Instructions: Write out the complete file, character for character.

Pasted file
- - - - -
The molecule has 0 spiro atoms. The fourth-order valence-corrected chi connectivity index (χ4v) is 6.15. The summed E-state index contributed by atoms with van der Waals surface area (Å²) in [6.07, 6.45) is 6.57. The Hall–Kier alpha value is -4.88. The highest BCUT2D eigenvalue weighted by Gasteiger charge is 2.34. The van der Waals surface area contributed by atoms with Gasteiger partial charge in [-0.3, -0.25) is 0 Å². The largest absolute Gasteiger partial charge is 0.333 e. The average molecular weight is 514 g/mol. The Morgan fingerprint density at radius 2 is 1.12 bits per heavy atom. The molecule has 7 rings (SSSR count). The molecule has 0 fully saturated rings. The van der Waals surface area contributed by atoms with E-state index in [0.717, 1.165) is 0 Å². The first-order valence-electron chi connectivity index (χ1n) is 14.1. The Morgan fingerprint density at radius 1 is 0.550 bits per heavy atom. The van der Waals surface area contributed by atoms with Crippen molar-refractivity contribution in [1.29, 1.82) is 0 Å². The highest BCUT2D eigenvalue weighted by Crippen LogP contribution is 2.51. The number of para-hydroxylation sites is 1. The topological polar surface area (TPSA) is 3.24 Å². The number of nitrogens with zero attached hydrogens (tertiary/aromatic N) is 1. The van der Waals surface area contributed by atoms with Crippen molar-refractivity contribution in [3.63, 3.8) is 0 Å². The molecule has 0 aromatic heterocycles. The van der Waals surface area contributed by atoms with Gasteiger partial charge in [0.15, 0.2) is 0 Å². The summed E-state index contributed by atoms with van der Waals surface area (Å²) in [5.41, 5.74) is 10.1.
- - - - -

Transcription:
The molecule has 0 spiro atoms. The fourth-order valence-corrected chi connectivity index (χ4v) is 6.15. The summed E-state index contributed by atoms with van der Waals surface area (Å²) in [6.07, 6.45) is 6.57. The Hall–Kier alpha value is -4.88. The highest BCUT2D eigenvalue weighted by Gasteiger charge is 2.34. The van der Waals surface area contributed by atoms with Gasteiger partial charge in [-0.3, -0.25) is 0 Å². The largest absolute Gasteiger partial charge is 0.333 e. The average molecular weight is 514 g/mol. The Morgan fingerprint density at radius 2 is 1.12 bits per heavy atom. The molecule has 7 rings (SSSR count). The molecule has 0 fully saturated rings. The van der Waals surface area contributed by atoms with E-state index in [0.717, 1.165) is 0 Å². The first-order valence-electron chi connectivity index (χ1n) is 14.1. The Morgan fingerprint density at radius 1 is 0.550 bits per heavy atom. The van der Waals surface area contributed by atoms with Crippen molar-refractivity contribution in [1.29, 1.82) is 0 Å². The highest BCUT2D eigenvalue weighted by Crippen LogP contribution is 2.51. The number of para-hydroxylation sites is 1. The topological polar surface area (TPSA) is 3.24 Å². The number of nitrogens with zero attached hydrogens (tertiary/aromatic N) is 1. The van der Waals surface area contributed by atoms with Crippen molar-refractivity contribution in [3.63, 3.8) is 0 Å². The molecule has 0 aromatic heterocycles. The van der Waals surface area contributed by atoms with Gasteiger partial charge in [0.15, 0.2) is 0 Å². The summed E-state index contributed by atoms with van der Waals surface area (Å²) in [5.41, 5.74) is 10.1.